This short video defines the concept of a climate tipping point as the point within a changing climatic system that pushes past stability and results in a breakdown of order and normal function.
The narrating professor describes examples of climate tipping points, including the breakdown of the rain cycle in the Amazon Rainforest, melting Arctic ice, and changing ocean circulation.
The professor effectively conveys how the consequences of large systems in the biosphere tipping past the point of equilibrium can have major effects on the biosphere.
This video exemplifies scientific discourse related to climate change at the college level and can be used to prepare high school students for future science classes.
The professor references well-known examples of climate tipping points with which students are likely already familiar and also draws analogies to riding a bike or using a kayak.
Various climate tipping points are illustrative examples for studying positive feedback loops and thermodynamics.
Students should understand scientific concepts and terms such as atmosphere, equilibrium, evaporation, and ocean circulation.
It may benefit students if they understand the human impacts that push Earth's systems out of sync.
Before watching the video, have students explore observable tipping points by trying to balance various objects around the classroom and identifying their tipping points.
Before watching the video, consider having students predict a climate tipping point using a think-pair-and-share format, leading to a whole group discussion to formulate one class prediction.
While watching the video, pause after each example that the professor explains and have students describe how the example fits the definition of a tipping point.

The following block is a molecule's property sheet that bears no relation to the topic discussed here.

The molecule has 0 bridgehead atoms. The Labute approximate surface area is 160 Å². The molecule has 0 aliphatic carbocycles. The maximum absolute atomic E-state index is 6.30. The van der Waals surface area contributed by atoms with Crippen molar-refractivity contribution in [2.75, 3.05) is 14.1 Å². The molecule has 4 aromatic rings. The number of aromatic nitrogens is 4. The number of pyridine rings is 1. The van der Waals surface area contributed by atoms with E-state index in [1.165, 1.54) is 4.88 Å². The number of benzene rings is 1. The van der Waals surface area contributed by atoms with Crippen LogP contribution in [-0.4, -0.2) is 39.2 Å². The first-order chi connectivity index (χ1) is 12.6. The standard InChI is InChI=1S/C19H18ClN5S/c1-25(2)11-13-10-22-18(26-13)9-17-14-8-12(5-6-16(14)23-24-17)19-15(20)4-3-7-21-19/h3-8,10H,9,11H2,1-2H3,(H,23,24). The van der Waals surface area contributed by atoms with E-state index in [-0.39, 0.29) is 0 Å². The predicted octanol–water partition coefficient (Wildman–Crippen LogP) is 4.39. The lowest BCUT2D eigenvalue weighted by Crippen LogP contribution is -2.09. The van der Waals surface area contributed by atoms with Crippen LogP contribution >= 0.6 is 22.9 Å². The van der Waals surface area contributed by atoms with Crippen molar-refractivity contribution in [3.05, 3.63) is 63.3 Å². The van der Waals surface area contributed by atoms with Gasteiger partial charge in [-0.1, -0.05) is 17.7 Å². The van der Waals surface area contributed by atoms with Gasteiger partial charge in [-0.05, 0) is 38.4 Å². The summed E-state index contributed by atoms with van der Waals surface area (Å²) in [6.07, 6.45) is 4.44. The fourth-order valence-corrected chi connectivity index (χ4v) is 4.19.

Have students choose one example from the three listed (Amazon Rainforest rainfall, Arctic ice melt, and ocean circulation changes) and research the causes and consequences of their chosen climate tipping point.
Emeritus Professor Will Steffen of the Australian National University presents a thoughtful description of climate tipping points and provides three examples. The presenter makes tipping points immediately relatable to students by using the example of the tipping point when riding a bicycle or kayaking. The professor presents the Amazon rainforest, Arctic sea ice, and ocean circulations as examples of environmental systems at a climate tipping point. The professor highlights the interconnectedness of seemingly disparate environmental systems throughout the three example cases. This resource is informative, engaging, and recommended for teaching.
Next Generation Science Standards (NGSS)
ESS2: Earth's Systems
HS-ESS2-2 Analyze geoscience data to make the claim that one change to Earth’s surface can create feedbacks that cause changes to other Earth systems.
HS-ESS2-4 Use a model to describe how variations in the flow of energy into and out of Earth’s systems result in changes in climate.
ESS3: Earth and Human Activity
HS-ESS3-5 Analyze geoscience data and the results from global climate models to make an evidence-based forecast of the current rate of global or regional climate change and associated future impacts to Earth systems.
Common Core English Language Arts Standards (CCSS.ELA)
Speaking & Listening (K-12)
CCSS.ELA-LITERACY.SL.11-12.3 Evaluate a speaker's point of view, reasoning, and use of evidence and rhetoric, assessing the stance, premises, links among ideas, word choice, points of emphasis, and tone used.